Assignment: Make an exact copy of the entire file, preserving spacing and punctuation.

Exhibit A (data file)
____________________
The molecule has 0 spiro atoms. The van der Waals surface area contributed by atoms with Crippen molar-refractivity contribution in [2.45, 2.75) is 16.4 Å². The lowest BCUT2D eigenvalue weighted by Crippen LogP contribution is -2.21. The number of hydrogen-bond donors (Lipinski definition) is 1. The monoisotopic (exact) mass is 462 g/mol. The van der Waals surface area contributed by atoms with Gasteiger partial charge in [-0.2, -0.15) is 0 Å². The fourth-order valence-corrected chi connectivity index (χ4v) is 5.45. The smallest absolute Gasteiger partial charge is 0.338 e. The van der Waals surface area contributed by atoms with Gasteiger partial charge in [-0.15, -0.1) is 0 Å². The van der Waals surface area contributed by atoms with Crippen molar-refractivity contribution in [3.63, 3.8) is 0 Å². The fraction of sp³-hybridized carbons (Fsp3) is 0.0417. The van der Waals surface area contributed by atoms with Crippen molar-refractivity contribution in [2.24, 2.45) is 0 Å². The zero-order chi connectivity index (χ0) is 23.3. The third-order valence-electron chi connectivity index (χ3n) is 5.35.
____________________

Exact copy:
The molecule has 0 spiro atoms. The van der Waals surface area contributed by atoms with Crippen molar-refractivity contribution in [2.45, 2.75) is 16.4 Å². The lowest BCUT2D eigenvalue weighted by Crippen LogP contribution is -2.21. The number of hydrogen-bond donors (Lipinski definition) is 1. The monoisotopic (exact) mass is 462 g/mol. The van der Waals surface area contributed by atoms with Gasteiger partial charge in [-0.2, -0.15) is 0 Å². The fourth-order valence-corrected chi connectivity index (χ4v) is 5.45. The smallest absolute Gasteiger partial charge is 0.338 e. The van der Waals surface area contributed by atoms with Gasteiger partial charge in [-0.15, -0.1) is 0 Å². The van der Waals surface area contributed by atoms with Crippen molar-refractivity contribution in [3.63, 3.8) is 0 Å². The fraction of sp³-hybridized carbons (Fsp3) is 0.0417. The van der Waals surface area contributed by atoms with Crippen molar-refractivity contribution in [2.24, 2.45) is 0 Å². The zero-order chi connectivity index (χ0) is 23.3. The third-order valence-electron chi connectivity index (χ3n) is 5.35.